The current study investigated the prevalence of autoimmune diseases in FDRs of a large sample of SSc patients. Compared with the prevalence in controls families (17), SLE, hypothyroidism and hyperthyroidism were significantly increased in our families with SSc. We attempted to confirm all the reported autoimmune diseases. Furthermore, we investigated the presence of ANA and more specific autoantibodies in FDRs and spouses of patients with SSc in addition to unrelated controls.
We report the novel finding that proband’s SSc subtype appeared to modify the degree of familial autoimmunity. SSc patients with ACA and limited disease type show a positive association with familial autoimmunity while SSc patients with ATA have a negative association with this phenomenon. The usually non-overlapping SSc related autoantibodies such as ACA and ATA are associated with different clinical manifestations of disease [18
]. Our group has previously shown that SSc-affected members of multiplex families tend to share a similar autoantibody profile [16
]. Furthermore, previous HLA studies have demonstrated that the major histocompatibility genes exert their influence primarily on autoantibody expression in SSc [19
]. The DPB1*1301 allele is a strong susceptibility gene for ATA positive SSc while ACA is best explainable by DQB1*0501and DQB1*26 epi alleles. Moreover, ACA positive SSc patients have more often concomitantly PBC and/or Sjögren syndrome than other subtypes of SSc [21
]. Our results along with the above mentioned findings indicate that serological subtypes of SSc have different genetic backgrounds and carry a varying degree of genetic risk for familial autoimmunity.
We utilized control families from the study by Broadley et al. as they provided the only appropriate standard for comparison available in the literature [17
]. Our study population differed from the utilized control group in geographic location, and to some extent in genetic background. Furthermore, different questionnaires and verification processes were used. Despite these shortcomings, we think it is more accurate to utilize the data from the above mentioned control group than general population point prevalence data. Numerous other studies of the familial aggregation of diseases have made comparisons with general population point prevalence rates available in the literature. Point prevalence is the frequency of disease in a population at a single point in time. However, an obtained family history is more reflective of the lifetime cumulative risk, or more accurately, the “lifetime prevalence” of the disease among relatives. A point prevalence can be lower than the lifetime prevalence of a given disease by several orders of magnitude [23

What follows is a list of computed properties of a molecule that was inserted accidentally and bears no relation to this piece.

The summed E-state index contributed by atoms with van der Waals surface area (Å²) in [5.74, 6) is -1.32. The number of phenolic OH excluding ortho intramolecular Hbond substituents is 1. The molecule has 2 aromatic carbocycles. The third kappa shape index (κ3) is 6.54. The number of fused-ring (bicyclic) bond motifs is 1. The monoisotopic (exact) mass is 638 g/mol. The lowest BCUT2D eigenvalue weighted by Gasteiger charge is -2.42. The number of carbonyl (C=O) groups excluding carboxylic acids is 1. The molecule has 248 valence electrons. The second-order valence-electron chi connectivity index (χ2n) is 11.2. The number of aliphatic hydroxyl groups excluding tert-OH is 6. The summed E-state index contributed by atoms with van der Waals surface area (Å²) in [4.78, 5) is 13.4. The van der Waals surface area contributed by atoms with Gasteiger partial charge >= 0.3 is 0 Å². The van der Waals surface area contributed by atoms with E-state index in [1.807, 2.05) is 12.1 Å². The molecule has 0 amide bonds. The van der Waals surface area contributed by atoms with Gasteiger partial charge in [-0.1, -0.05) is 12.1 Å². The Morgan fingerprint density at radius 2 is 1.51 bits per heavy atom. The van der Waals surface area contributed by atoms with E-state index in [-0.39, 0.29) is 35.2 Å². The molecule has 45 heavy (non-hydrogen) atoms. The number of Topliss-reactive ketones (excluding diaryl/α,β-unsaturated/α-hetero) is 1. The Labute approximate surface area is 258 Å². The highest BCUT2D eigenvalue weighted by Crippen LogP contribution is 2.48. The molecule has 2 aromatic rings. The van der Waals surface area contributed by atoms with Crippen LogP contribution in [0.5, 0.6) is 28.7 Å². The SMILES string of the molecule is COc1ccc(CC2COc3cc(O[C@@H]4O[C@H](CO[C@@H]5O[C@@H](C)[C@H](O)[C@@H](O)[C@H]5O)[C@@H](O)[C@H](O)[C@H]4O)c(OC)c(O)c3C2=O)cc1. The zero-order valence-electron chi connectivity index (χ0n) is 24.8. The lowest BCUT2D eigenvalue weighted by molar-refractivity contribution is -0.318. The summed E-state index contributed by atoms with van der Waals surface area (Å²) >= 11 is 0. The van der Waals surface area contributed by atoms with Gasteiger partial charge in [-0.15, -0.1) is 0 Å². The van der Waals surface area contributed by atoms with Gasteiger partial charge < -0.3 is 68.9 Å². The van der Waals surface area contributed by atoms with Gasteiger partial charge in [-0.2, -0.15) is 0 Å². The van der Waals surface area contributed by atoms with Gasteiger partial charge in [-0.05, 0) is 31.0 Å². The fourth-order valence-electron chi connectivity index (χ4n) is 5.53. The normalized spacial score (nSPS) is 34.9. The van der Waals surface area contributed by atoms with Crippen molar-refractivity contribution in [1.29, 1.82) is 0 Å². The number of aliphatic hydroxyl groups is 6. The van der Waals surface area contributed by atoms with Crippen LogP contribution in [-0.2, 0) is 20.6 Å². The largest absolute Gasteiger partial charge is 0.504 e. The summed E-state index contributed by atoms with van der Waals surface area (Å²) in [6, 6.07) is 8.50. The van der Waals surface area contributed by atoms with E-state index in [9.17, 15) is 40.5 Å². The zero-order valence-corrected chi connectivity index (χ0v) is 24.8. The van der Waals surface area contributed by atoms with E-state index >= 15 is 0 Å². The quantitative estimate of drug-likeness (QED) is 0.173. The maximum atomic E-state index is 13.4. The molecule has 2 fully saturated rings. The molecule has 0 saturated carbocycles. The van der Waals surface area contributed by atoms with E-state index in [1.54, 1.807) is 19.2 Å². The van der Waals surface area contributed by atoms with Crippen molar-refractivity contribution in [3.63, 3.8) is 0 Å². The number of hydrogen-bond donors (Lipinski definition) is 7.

In our comparative analysis, the most striking increase in familial prevalence was for SLE. Much data exist regarding similarities of SLE and SSc from both a genetic and immunologic perspective. The observation of familial occurrence of SSc and SLE was initially made by Arnett et al. describing eight families with cases of both SSc and SLE. None of the cases shared residence, and HLA haplotypes were shared in the majority of these cases [24
]. Furthermore, SSc and SLE share several clinical similarities. ANA positivity is a hallmark of both SSc and SLE. Similar disease manifestations may also be present. An interferon gene expression signature also has been reported in both diseases [25
]. Moreover, several overlapping susceptibility genes such as PTPN22
] have been identified in SSc and SLE. The findings of this study further support that similar genetic backgrounds contribute to the development of SSc and SLE. It is also possible that SSc and SLE share common environmental factors leading to the disease. However, there is a relative paucity of large scale case-control or cohort studies that investigate the predisposing environmental factors in SLE and SSc (reviewed in ref. [32
]). Occupational exposure to silica has been implicated in the development of both SLE [33
] and SSc (reviewed in ref. [34
]). However, almost all reported cases have been male. Silica exposure does not seem to play an important role in development of SSc in female patients [35
]. Furthermore, silica exposure does not explain most male SSc cases [36
]. Further large casecontrol studies are needed to explore the possibility of common environmental triggers predisposing to autoimmune diseases that show polyautoimmunity and/or familial autoimmunity.